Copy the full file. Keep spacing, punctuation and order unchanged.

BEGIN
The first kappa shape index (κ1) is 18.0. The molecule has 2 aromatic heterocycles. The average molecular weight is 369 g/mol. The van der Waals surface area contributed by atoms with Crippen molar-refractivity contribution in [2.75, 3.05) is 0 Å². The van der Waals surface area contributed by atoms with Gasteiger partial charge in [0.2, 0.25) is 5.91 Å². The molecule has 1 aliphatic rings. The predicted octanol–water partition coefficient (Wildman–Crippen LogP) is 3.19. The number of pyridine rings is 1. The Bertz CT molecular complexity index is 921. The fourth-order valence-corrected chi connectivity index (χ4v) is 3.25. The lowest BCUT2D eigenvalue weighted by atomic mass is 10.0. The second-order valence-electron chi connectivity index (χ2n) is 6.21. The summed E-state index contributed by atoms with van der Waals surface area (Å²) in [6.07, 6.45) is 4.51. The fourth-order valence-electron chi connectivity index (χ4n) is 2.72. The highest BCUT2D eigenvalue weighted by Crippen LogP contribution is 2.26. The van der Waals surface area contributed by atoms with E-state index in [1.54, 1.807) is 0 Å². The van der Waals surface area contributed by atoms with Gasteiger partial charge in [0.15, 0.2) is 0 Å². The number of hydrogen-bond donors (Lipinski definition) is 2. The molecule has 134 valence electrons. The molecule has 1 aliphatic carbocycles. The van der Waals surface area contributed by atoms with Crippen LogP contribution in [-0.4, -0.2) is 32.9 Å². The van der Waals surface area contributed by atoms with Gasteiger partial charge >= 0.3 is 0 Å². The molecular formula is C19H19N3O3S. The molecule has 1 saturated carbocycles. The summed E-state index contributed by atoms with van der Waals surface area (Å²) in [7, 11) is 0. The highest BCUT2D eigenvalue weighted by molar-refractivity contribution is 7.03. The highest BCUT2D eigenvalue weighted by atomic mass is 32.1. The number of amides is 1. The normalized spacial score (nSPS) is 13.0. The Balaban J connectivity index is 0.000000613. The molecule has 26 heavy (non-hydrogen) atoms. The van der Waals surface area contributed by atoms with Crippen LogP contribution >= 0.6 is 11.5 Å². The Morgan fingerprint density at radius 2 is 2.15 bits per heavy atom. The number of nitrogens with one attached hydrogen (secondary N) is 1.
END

The first kappa shape index (κ1) is 18.0. The molecule has 2 aromatic heterocycles. The average molecular weight is 369 g/mol. The van der Waals surface area contributed by atoms with Crippen molar-refractivity contribution in [2.75, 3.05) is 0 Å². The van der Waals surface area contributed by atoms with Gasteiger partial charge in [0.2, 0.25) is 5.91 Å². The molecule has 1 aliphatic rings. The predicted octanol–water partition coefficient (Wildman–Crippen LogP) is 3.19. The number of pyridine rings is 1. The Bertz CT molecular complexity index is 921. The fourth-order valence-corrected chi connectivity index (χ4v) is 3.25. The lowest BCUT2D eigenvalue weighted by atomic mass is 10.0. The second-order valence-electron chi connectivity index (χ2n) is 6.21. The summed E-state index contributed by atoms with van der Waals surface area (Å²) in [6.07, 6.45) is 4.51. The fourth-order valence-electron chi connectivity index (χ4n) is 2.72. The highest BCUT2D eigenvalue weighted by Crippen LogP contribution is 2.26. The van der Waals surface area contributed by atoms with E-state index in [1.54, 1.807) is 0 Å². The van der Waals surface area contributed by atoms with Gasteiger partial charge in [0.15, 0.2) is 0 Å². The number of hydrogen-bond donors (Lipinski definition) is 2. The molecule has 134 valence electrons. The molecule has 1 aliphatic carbocycles. The van der Waals surface area contributed by atoms with Crippen LogP contribution in [-0.4, -0.2) is 32.9 Å². The van der Waals surface area contributed by atoms with Gasteiger partial charge >= 0.3 is 0 Å². The molecular formula is C19H19N3O3S. The molecule has 1 saturated carbocycles. The summed E-state index contributed by atoms with van der Waals surface area (Å²) in [7, 11) is 0. The highest BCUT2D eigenvalue weighted by molar-refractivity contribution is 7.03. The highest BCUT2D eigenvalue weighted by atomic mass is 32.1. The number of amides is 1. The normalized spacial score (nSPS) is 13.0. The Balaban J connectivity index is 0.000000613. The molecule has 26 heavy (non-hydrogen) atoms. The van der Waals surface area contributed by atoms with Crippen LogP contribution >= 0.6 is 11.5 Å². The Morgan fingerprint density at radius 2 is 2.15 bits per heavy atom. The number of nitrogens with one attached hydrogen (secondary N) is 1.